required of them in an emergency situation. This usually means going to the
appropriate muster point. It is then important to identify if any persons are
unaccounted for.
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As many drills as possible, compatible with the ongoing function of the site /
venue, should involve the total complement of personnel in site, i.e. drills and
exercises should be held at the same time. Where this is not possible or
desirable, drills should be undertaken by individual departments on an
opportunity basis, but within the maximum intervals permitted.
To avoid confusion, it will be announced over the public address system
"This is a drill" three times when a drill is taking place.
Each drill should introduce a specific type of emergency based upon the
types of hazards present on site. Reference should be made to the site
emergency procedure.
6.2 Drills / Exercise
For operational and construction sites/locations, both onshore or offshore,
drills to test and train personnel with specific duties (see above) should be
performed once every 2 weeks. For onshore operational and construction
sites/locations this can be extended to every one month.
For offshore sites an emergency exercise is to be carried out at least every 2
weeks.
For individual offices and buildings and onshore sites, a muster should be
performed at least once per year. The aim is to get as many personnel
involved as possible.
Where required, reference should be made to the site emergency
procedures. Emergency procedures should be updated in the light of
experience.
6.3 Hydrogen Sulphide (H
2
S) Drill
It is widely accepted that the Barge is not likely to encounter hydrogen
sulphide on every location. The normal practice has therefore been to restrict
any Barge based training to those personnel who are on location where such
gas may be encountered, and each operation has been considered on an
individual basis.
As for barges, a number of breathing manifolds and escape breathing
apparatus sets within cabinets are located at all H
2
S muster stations onboard
Company barges / vessel.

H
2
S ALARM SIGNAL: Modulated sound / Two tone SIREN and Visual
flashing amber lights.
Similarly, for onsite locations where there is a risk of H
2
S, all personnel will
undergo necessary training for their role during an H
2
S emergency. All will be
provided with personal escape sets/ gas masks where necessary.
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6.4 Man Overboard Emergency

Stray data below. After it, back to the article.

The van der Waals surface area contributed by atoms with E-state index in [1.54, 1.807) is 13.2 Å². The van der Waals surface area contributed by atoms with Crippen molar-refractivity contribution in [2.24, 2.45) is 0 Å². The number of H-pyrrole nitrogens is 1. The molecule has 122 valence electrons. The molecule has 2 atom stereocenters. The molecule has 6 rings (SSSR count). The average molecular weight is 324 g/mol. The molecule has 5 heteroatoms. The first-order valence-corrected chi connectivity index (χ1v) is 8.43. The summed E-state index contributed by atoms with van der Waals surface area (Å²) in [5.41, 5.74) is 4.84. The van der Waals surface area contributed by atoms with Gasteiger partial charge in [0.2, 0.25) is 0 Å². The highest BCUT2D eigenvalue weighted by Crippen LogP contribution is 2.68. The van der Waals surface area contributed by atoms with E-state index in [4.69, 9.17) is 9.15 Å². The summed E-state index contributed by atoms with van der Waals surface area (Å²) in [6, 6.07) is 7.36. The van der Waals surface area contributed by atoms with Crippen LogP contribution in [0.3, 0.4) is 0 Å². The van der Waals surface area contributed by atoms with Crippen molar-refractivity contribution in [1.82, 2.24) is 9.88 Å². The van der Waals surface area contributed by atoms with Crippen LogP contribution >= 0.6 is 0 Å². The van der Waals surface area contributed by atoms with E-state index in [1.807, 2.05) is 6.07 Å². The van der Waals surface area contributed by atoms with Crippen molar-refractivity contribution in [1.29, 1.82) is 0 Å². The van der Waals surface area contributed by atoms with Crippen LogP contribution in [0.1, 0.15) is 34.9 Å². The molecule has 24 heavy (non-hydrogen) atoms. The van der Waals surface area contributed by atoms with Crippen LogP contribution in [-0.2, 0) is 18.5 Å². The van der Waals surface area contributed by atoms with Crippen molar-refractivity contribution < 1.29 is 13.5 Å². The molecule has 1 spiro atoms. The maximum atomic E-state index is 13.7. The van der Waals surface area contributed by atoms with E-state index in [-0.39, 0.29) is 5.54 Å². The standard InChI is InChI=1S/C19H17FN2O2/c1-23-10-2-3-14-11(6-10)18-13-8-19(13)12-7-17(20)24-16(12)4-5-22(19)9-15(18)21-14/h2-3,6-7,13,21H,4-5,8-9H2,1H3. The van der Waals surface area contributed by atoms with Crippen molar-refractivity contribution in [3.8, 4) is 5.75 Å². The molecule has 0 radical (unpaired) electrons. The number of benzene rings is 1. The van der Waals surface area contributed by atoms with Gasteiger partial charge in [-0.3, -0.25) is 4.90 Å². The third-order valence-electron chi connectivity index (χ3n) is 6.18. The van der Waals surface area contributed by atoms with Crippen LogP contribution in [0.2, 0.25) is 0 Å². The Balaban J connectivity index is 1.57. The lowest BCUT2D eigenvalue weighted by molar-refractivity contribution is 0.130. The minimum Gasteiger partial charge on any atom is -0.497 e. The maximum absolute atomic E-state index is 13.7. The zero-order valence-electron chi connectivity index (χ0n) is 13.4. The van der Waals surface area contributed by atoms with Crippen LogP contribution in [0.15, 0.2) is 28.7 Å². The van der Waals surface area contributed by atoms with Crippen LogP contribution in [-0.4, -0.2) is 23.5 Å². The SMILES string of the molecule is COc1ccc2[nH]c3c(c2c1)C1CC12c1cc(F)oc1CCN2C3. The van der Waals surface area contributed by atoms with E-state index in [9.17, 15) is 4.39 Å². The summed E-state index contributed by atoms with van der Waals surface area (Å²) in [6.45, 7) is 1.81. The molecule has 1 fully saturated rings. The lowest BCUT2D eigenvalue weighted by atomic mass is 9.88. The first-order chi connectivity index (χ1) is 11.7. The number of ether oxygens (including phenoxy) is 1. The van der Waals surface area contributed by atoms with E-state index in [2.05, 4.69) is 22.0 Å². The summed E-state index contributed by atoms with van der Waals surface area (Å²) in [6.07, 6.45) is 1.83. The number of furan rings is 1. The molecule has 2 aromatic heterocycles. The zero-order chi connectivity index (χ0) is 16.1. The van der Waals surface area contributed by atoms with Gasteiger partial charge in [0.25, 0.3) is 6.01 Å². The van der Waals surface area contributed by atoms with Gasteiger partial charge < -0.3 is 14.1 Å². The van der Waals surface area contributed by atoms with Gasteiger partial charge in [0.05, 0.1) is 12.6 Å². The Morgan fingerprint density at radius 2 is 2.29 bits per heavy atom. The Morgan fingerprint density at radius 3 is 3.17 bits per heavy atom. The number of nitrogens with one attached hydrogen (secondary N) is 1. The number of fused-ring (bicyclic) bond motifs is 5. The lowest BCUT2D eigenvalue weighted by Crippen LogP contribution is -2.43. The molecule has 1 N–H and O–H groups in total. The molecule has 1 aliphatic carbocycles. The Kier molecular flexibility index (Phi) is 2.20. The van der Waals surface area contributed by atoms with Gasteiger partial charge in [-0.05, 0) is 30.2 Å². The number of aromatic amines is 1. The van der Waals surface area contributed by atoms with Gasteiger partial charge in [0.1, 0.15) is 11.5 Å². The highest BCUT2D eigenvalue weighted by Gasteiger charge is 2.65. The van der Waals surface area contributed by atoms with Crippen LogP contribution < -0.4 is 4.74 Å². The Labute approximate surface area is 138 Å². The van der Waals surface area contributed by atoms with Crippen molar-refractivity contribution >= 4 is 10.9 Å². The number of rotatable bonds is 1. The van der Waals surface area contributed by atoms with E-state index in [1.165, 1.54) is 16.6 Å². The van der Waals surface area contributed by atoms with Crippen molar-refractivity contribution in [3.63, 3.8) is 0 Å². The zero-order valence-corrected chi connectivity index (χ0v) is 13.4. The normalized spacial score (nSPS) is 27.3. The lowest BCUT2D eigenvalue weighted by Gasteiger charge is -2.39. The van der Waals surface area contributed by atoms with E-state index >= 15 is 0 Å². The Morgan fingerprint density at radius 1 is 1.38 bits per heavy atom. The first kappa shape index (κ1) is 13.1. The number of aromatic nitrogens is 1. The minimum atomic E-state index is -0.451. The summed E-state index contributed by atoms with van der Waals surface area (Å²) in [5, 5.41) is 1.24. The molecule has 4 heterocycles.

The requirement for training personnel in this response depends largely on the
barge location.
Throw a life buoy overboard and keep the person in sight. Alert other personnel
and instruct them to inform the Control tower which shall then instigate the "Man
Overboard Procedure" (as displayed in prominent places throughout the
vessel).
If Rescue Boat is used:
The training is aimed principally at the Rescue Boat Party and the Crane Party
(crane operator and roustabouts).
The Rescue Boat Party must train and become competent as a team in the
following:
! Preparing the boat for lowering.
! Starting the engine and releasing the boat from the hook.
! Operation of the boat in the vicinity of the Barge, platform and in close
proximity to the man being rescued.
! Efficient recovery of the man overboard and subsequently delivery to
the Barge or another vessel.
! Subsequent return and retrieval of the rescue boat.
The Crane Party must train and become competent in the following:
! Disconnecting the crane rapidly and safely from the lift in progress.
! Subsequent rapid connection to the Rescue Boat.
! Use of a stretcher with the crane to transport casualties.
The Man Overboard drill is frequently made more realistic by the use of a dummy
or life buoy to represent the victim and by the setting of a target time for its
retrieval.
6.5 Fire Hazard Emergency
The fire drill may be considered in two parts:
! The activation of a fire alarm followed by the response from all rig
personnel in going to their muster points.
! The subsequent response from the Fire Team in moving to contain the
incident.
Continuous ringing of the General alarm and blasting of air horn for a period of
at least 10 seconds.
All crew members, not being part of the fire fighting team, shall go to their muster
stations. Fire fighting shall be carried out in accordance with the companies fire
fighting procedure.
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6.6 Abandon Ship Emergency
Should abandonment of the Barge become necessary, each person should
follow the instructions as posted in the station bill or such as may be issued by
the person in charge in addition to those posted in the station bill.
The decision to evacuate the Barge will be taken only by the Barge Master.
Wherever possible, non-essential personnel will be evacuated first and
emergency personnel will remain onboard the Barge to contain the incident. In
case where the emergency continues to escalate, the subsequent evacuation of
emergency personnel will thus be on a smaller scale.
More than six short blasts and one long blast on the whistle and continuous
ringing of general alarm.
Where the situation demands abandoning, the order and method shall only be
given by the Barge Superintendent e.g. abandon by helicopter, abandon by life
boats or life rafts or abandon by transfer to standby vessels.